Skip to main content

Yelp & Gobble Inc. by Brent Rogers, a Review for Bottomland Book Club

The below is the preface of Mossy Oak friend Brent Roger's book, "Yelp & Gobble Inc." We believe the preface does an incredible job at explaining both what the book is and why its important to the past and present of turkey hunting and all those who love the wild turkey.

You can buy a copy of "Yelp & Gobble Inc." here; we encourage you to get your copy and understand a key part of the turkey hunting industry boom. 

yelp and gobble

Preface to Yelp & Gobble Inc. by Brent Rogers

"I am the last of my race, my name ends with me."

This was the justified lament in a local newspaper when the extinction of the heath hen was officially recognized. Once bountiful across New England, overhunting and habitat loss shouldered them out. A subspecies of the greater prairie chicken, it had been a dependable source of food for generations of Native Americans and the Pilgrims. By 1870, it was extinct on the mainland, and with the final few on Martha's Vineyard eliminated in 1933, its booming was eternally silenced.

This was not something new but a troubling pattern. In 1852, the great auk, found along the coast of upper North America, was reduced to a memory, as was New England's Labrador duck by 1878. In 1914, the last known passenger pigeon, with none to return its soft calls, took the final breath of an entire species. In 1918, the last colorful Carolina parakeets would follow that course to extinction. More recently, it is feared that "The Lord God Bird," the Ivory-billed woodpecker of the southeast, is likely extinct due to the loss of old-growth forests. 

Don't be alarmed; I am not here to harangue you with gloom and doom. However, it is important to establish that this book came close to never being written. The American wild turkey was on the same. path to extinction; thankfully, it is a survivor. We are just a century removed from grim days when it looked like our proud, native bird was a goner. Early explorers, settlers, and naturalists, up to then early 1800s, enthusiastically reported large concentrations of wild turkeys. Naturalist William Bartram reported in the late 1770s, "The high forests ring with the noise...of these social sentinels, the watch-word being caught and repeated, from one to another, for hundreds of miles around; insomuch that the whole country, is for an hour or more, in a universal shout." Even today one can only imagine a chain of gobbles for hundreds of miles. How fortunes can change! In the 1830s, just half a century after Bartram penned those words, the now-renowned John James Audubon noted a decline in the number of wild turkeys. He wrote that they were "less plentiful in Georgia and the Carolinas" and were "becoming less numbers in every portion of the United States." The wild turkey population plummeted from an estimated ten million when Europeans first set foot in North America to less than 200,000 by 1920. The wild turkey, too, seemed to be on the brink of extinction.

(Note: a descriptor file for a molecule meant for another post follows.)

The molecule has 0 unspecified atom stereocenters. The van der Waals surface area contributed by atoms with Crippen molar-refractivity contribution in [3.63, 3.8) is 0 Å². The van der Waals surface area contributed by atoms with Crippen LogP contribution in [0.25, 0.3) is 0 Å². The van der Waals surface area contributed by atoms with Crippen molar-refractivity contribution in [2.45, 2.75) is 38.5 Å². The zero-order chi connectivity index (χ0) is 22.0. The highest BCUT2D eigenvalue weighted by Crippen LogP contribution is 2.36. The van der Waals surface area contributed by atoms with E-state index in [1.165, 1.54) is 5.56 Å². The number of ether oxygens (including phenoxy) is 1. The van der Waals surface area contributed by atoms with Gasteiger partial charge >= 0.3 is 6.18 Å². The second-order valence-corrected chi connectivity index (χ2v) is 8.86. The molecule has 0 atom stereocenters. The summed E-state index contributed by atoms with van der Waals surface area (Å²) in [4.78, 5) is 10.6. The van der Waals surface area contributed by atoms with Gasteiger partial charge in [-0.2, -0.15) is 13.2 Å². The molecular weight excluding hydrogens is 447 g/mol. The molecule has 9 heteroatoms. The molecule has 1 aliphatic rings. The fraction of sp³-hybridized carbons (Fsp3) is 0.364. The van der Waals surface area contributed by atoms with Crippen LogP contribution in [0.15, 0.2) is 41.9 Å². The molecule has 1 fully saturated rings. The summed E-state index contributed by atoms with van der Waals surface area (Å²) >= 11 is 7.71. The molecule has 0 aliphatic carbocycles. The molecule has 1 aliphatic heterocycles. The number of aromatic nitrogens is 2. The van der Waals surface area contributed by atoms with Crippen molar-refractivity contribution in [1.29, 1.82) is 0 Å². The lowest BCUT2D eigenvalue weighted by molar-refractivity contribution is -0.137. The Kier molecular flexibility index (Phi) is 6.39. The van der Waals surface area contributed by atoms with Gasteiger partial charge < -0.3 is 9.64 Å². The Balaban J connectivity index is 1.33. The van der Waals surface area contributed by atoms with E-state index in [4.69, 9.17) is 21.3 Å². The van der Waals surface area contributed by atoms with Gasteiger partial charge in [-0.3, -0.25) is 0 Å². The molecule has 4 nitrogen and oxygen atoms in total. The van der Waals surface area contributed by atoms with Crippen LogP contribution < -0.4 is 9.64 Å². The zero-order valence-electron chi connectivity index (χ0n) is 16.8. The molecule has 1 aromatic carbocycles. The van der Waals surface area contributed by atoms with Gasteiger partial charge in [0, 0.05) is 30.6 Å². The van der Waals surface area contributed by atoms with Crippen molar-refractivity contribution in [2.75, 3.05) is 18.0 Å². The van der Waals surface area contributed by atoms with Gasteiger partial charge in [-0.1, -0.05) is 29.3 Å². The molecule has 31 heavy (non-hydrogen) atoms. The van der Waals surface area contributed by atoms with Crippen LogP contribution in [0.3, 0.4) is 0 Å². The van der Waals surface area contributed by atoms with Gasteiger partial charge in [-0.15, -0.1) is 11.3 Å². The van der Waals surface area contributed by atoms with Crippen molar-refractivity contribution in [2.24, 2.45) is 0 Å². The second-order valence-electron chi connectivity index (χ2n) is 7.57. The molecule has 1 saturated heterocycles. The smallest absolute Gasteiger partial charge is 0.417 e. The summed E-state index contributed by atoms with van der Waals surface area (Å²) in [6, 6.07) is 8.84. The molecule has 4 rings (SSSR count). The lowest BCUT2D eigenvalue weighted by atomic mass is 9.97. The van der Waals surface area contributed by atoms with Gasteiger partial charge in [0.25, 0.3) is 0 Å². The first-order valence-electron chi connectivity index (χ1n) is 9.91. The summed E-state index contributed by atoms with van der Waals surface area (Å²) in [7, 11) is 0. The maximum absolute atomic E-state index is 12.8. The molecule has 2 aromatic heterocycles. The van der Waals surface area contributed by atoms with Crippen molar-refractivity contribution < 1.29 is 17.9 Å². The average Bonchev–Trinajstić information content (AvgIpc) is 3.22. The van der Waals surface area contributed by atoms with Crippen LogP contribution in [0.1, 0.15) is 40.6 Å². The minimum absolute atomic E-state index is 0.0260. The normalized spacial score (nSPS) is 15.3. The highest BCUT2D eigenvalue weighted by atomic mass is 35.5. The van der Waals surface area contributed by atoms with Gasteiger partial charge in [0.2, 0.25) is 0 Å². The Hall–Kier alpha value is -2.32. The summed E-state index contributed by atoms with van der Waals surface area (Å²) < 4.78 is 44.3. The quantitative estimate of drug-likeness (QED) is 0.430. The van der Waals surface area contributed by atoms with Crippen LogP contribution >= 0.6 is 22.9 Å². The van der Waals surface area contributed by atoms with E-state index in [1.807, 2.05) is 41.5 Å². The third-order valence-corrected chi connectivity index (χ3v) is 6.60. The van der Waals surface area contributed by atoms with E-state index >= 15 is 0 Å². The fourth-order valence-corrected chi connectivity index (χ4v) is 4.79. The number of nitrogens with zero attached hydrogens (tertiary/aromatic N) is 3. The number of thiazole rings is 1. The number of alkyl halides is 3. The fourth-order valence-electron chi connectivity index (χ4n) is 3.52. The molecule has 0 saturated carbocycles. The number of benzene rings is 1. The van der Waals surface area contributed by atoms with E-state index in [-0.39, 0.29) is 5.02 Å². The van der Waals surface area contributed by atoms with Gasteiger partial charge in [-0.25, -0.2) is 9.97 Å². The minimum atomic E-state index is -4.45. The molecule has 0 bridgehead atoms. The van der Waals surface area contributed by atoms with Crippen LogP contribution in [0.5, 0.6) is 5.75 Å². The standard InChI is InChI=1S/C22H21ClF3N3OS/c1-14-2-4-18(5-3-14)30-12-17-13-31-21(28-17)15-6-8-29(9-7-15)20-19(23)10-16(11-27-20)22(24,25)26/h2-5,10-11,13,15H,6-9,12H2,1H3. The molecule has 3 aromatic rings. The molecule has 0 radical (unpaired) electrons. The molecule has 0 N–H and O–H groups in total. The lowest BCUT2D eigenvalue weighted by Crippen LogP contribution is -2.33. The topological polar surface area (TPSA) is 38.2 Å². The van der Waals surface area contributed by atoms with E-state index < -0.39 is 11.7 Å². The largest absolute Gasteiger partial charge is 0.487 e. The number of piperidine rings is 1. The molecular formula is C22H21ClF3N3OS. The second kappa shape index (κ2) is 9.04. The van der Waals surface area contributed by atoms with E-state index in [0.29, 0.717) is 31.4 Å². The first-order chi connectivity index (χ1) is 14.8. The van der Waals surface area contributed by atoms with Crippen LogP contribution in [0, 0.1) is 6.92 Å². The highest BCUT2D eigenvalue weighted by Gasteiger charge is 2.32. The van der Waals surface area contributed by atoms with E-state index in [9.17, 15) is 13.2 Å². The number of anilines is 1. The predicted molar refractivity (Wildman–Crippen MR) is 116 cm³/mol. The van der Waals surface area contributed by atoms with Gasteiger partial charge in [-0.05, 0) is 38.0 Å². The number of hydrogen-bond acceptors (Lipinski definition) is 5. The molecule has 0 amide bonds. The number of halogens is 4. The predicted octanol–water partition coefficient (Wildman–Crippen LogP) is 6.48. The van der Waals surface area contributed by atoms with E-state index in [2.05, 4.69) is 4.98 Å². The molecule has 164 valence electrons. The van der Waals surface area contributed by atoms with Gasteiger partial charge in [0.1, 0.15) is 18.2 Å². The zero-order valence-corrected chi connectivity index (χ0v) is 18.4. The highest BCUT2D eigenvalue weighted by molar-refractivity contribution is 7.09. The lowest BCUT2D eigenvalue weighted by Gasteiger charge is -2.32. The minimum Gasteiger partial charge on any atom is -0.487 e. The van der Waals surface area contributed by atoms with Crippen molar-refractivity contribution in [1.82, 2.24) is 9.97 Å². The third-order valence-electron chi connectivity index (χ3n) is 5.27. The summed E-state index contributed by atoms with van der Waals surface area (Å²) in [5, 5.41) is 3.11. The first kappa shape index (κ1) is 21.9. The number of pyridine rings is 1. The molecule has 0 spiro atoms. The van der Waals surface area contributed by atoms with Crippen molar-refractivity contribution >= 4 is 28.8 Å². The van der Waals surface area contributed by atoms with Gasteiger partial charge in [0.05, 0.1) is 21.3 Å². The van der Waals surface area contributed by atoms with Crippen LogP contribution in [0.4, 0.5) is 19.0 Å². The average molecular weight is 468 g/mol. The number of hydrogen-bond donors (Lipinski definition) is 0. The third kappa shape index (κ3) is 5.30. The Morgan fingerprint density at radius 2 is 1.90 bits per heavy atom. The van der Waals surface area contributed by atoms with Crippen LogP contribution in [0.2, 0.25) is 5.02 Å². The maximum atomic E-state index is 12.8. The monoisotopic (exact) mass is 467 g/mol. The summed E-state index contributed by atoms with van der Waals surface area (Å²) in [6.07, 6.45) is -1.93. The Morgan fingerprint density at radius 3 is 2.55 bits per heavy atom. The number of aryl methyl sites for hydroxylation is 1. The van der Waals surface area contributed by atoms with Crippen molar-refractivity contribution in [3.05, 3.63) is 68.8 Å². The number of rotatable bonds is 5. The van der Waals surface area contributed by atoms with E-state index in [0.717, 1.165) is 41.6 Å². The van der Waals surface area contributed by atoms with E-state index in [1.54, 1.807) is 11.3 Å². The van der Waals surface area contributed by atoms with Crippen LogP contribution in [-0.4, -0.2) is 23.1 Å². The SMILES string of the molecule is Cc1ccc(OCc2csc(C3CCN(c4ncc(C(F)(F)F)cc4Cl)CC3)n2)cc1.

It was not a simple thing to save a species. It required sacrifice, effort, and an investment of time and resources from many. Those endeavors came in the passage and enforcement of laws, closed seasons, reduced bag limits, resolute landowners, and disciplined hunters. It required these different stakeholders to band together to form conservation organizations. Still, lessons had to be learned using new game management practices and utilizing new technologies before they got it right. Technology adapted from World War II included the development of cannon nets (then rocket nets) to fire over turkeys, allowing their safe and effective capture and transport. It also included radio telemetry, which was a critical tool for biologists to monitor the success of transferred turkeys.

As a united force, they overcame the myth of the game farm turkey, muted the p poachers gun, and championed better land management practices. By the 1970s and the 1980s, they established a new nationwide generation; those born after the 1980s won't likely recall a time without wild turkeys in their state.

It took five decades of law, learning, and effort to restore the population to one million turkeys by the 1970s, and by the year 2000, the population exceeded five million birds. To put that in context, there are now eight individual states whose wild turkey populations each exceed the total number in existence just seventy years earlier. Significantly, the conservation efforts on behalf of the wild turkey have also benefitted many other game and non-game species. It turns out that what is suitable for the wild turkey is good for its neighbors. 

This post-restoration era has seen all fifty states, except Alaska, enjoy new revenues from the sale of turkey hunting licenses, tags, and stamps, funding more conservation work. The federal Pittman-Robertson Act uses money collected from hunting license sales and taxes on firearms and ammunition to restore, manage, and enhance wild birds and mammals and their habitat. Most who criticize hunters do so without realizing the wildlife and natural areas they enjoy are often tied directly to dollars coming from hunters. The National Shooting Sports Foundation reported in 2018 that "Hunter spending generates more than $185 million per day for the US economy." The wild turkey is a wildlife success story that was enabled by and through hunters.